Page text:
McKibbin, W.F., Pham, M.N., & Shackelford, T.K. (2013). Investigating human sperm competition in post-industrial ecologies: Cues to sperm competition predict pornographic DVD sales rank. Behavioral Ecology, 24, 819-823.

Investigating human sperm competition in post-industrial ecologies: Cues to sperm competition predict pornographic DVD sales rank.

McKibbin, W.F., Pham, M.N., & Shackelford, T.K.

 

Sperm competition theory has been used to generate the hypothesis that men prefer to view pornographic images suggesting the presence of a rival male, over images which do not. The current research uses a new methodology to address conflicting evidence about men’s preferences for pornographic images. Raters coded a random sample of 166 pornographic DVDs (from a population of 49 493), which were then analyzed using multiple regression. Consistent with the hypothesis generated from sperm competition theory, the number of images on a DVD cover and screenshots depicting 2 or more men interacting with 1 woman (suggesting the presence of sperm competition) predicts DVD sales rank, whereas the number of images on a DVD cover and screenshots depicting 2 or more women interacting with 1 man (suggesting the absence of sperm competition) does not predict DVD sales rank. Discussion addresses limitations and future directions, including using penile plethysmography to avoid relying on correlational analyses.

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McKibbin, W.F., & Shackelford, T.K. (2013). Comment on “Reexamining individual differences in women’s rape avoidance”, by Snyder and Fessler (2012). Archives of Sexual Behavior, 42, 1-4.

Comment on “Reexamining individual differences in women’s rape avoidance”, by Snyder and Fessler (2012).

William F. McKibbin and Todd K. Shackelford

 

Recently, Snyder and Fessler (in press) published in Archives of Sexual Behavior an article entitled “Reexamining individual differences in women’s rape avoidance”. This article was written in response to an article we published in Archives of Sexual Behavior (McKibbin, Shackelford, Miner, Bates, & Liddle, 2011). Snyder and Fessler (hereafter referred to as S&F)
criticized our work on both theoretical and empirical grounds. We thank these authors for their interest in our work. In this letter, we address their criticisms and problems associated with each criticism.

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McKibbin, W.F. (2013, February 17). Why do we orgasm at all? HuffPost TED Weekends. Retrieved from http://www.huffingtonpost.com/william-mckibbin/male-orgasm-research_b_2697390.html (Invited submission.)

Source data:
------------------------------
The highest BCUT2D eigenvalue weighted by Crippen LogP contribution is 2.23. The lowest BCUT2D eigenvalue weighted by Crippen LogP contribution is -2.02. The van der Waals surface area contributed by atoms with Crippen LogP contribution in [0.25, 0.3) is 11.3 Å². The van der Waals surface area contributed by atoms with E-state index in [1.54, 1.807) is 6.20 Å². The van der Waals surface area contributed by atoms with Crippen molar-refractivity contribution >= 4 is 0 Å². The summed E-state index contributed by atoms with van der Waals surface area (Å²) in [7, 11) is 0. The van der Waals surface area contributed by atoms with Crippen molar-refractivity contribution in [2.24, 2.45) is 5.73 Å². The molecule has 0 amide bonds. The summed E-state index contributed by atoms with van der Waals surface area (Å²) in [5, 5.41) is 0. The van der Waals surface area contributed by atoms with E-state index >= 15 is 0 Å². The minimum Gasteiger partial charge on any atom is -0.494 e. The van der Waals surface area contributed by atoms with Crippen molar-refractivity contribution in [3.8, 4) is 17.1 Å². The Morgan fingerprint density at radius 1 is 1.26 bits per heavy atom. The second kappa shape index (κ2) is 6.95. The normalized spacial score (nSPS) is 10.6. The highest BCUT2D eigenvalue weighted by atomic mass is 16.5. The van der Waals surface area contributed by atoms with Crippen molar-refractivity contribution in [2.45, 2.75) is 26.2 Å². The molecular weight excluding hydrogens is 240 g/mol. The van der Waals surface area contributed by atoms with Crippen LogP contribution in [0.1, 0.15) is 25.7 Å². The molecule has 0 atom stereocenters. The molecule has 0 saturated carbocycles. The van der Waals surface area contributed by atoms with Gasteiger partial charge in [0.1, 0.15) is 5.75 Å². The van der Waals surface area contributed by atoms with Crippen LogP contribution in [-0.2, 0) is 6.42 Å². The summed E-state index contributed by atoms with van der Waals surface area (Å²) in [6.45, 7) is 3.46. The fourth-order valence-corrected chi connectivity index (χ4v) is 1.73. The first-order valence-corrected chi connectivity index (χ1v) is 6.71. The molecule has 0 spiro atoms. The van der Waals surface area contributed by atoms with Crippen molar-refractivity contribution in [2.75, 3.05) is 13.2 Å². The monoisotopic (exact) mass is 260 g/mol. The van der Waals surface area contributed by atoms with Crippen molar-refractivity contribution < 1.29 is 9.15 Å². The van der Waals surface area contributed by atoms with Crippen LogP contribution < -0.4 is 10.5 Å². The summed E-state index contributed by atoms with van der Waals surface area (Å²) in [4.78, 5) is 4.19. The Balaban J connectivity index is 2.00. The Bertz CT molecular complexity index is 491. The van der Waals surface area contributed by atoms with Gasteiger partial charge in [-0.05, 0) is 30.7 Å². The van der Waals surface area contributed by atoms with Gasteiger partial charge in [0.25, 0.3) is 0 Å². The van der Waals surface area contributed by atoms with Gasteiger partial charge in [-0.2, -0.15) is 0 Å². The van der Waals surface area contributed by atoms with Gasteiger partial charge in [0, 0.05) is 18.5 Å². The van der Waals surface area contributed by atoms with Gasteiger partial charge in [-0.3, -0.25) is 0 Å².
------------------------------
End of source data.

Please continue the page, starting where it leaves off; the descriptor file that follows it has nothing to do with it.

Why do we orgasm at all?

William McKibbin.

 

Scientific study of the orgasm has revealed some fascinating results, as seen in Mary Roach’s TEDTalk. Her presentation is informative, titillating and to some perhaps scandalous. As a scientist who specializes in the study of sexual behavior, I especially appreciated her talk. But what drew me to science is my constant need to ask ‘why’. Why do people behave the way they do? What is the purpose or design in an anatomical or behavioral trait? Regarding orgasm, readers may be surprised to learn this is a hot debate.

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Starratt, V. G., McKibbin, W. F., & Shackelford, T. K. (2013). Experimental manipulation of psychological mechanisms responsive to female infidelity. Personality and Individual Differences, 55, 59-62.

Experimental manipulation of psychological mechanisms responsive to female infidelity.

Starratt, V. G., McKibbin, W. F., & Shackelford, T. K.

 

Recent research indicates that men may have evolved mechanisms dedicated to detecting and responding to the risk of partner infidelity. Because activation of these ‘‘anti-cuckoldry’’ mechanisms depends onpartner infidelity, or the perception of partner infidelity, existing evidence for suchmechanisms relies oncorrelational data. The current study tests several predictions regarding men’s anti-cuckoldry mecha-nisms in an experimental design. As predicted, the results demonstrated: (1a) experimental activation of men’s anti-cuckoldry mechanisms by presenting them with a vignette depicting a female partner’s sexual infidelity; (1b) no activation of men’s anti-cuckoldry mechanisms by presenting them with a vignette depicting a sexual encounter without female infidelity; (2) experimental activation of men’s anti-cuckoldry mechanisms was influenced by their perceived risk of partner infidelity; and (3) women wernot influenced by the partner infidelity manipulation.

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